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Communication Theory Lecture 2: Designing tools for interaction with the environment Dr. Danaë Stanton Fraser.

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1 Communication Theory Lecture 2: Designing tools for interaction with the environment Dr. Danaë Stanton Fraser

2 Should we think about science education as a form of early training for the next generation of scientists, or alternatively, as a means to achieve a scientifically literate public capable of participating in informed debate about the social, economic, legal and ethical issues raised by emerging technologies? Or both.

3 Learning in Science: Constructivism, Social Constructivism and Reflective Practice As there are different models of science education so too are there different ideas about how we learn. CONSTRUCTIVISM – human learning is actively constructed; that is, learners build upon what they already know. Constructivism is based upon the theories of psychologists and educationists such as Piaget and Bruner, and places the child at the centre of the learning process – hence, child centred education. Piaget (1896-1980) saw intellectual development and learning in evolutionary terms. Just as any organism must try to adapt to its environment, so a learner actively tries to make sense of the world.

4 Learning in Science: Constructivism, Social Constructivism and Reflective Practice Vygotsky -. Learning is seen as an inherently social activity, rather than something that goes on purely in the brain or mind of the individual. In Vygotskys terms, …Any function in a childs cultural development appears twice, or on two planes. First it appears on the social plane, and then on the psychological plane. First it appears between people as an interpsychological category, and then within the child as an intrapsychological category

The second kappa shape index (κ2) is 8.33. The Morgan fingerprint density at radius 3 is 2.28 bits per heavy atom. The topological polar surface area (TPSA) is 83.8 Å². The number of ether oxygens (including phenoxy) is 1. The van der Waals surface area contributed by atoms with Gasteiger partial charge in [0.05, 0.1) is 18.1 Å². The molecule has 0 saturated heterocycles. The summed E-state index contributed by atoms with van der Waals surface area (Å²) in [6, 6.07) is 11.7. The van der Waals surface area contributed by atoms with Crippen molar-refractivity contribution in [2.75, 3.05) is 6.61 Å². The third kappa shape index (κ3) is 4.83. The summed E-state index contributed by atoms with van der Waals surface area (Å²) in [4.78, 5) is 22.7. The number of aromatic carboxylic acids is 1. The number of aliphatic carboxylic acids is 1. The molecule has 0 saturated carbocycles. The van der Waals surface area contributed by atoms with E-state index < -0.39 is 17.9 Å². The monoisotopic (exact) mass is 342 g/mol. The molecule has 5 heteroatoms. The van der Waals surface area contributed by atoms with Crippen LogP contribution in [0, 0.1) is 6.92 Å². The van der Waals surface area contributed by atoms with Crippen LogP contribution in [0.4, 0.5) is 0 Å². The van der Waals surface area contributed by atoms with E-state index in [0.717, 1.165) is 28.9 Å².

5 Learning in Science: Constructivism, Social Constructivism and Reflective Practice Schons (1983, 1987) concept of reflective practice builds upon previous work, such as that of John Dewey (1859-1952), and forms the basis for professional training in the fields, for example, of teaching and nursing. Schön argued that, when effective practitioners come up against a problem, they work instinctively; drawing on previous similar experiences, they rehearse various possible solutions until the issue is resolved. Schon termed this process reflection-in-action. By evaluating and reflecting upon the event afterwards – reflecting-on-action, practitioners enhance their learning and add to their repertoire of experiences, from which they can then draw in future problem situations.

6 eScience and the GRID Professor Sir John Taylor, Director General of the UK Research Councils, states that eScience is science increasingly done through distributed global collaborations enabled by the Internet, using very large data collections, terascale computing resources and high performance visualisation". Closely allied with the concept of eScience, is that of the computational grid. The idea is to provide a reliable, easy-to- access source of computing power and/or data on demand through the use of computer networks, corresponding to the way that the national electrical grid works to provide consumers with a reliable electricity supply.

7 Definition of Escience and education The use of ICT in education, to enable local and remote communication and collaboration on scientific topics and with scientific data. (Woodgate and Stanton Fraser, 2005).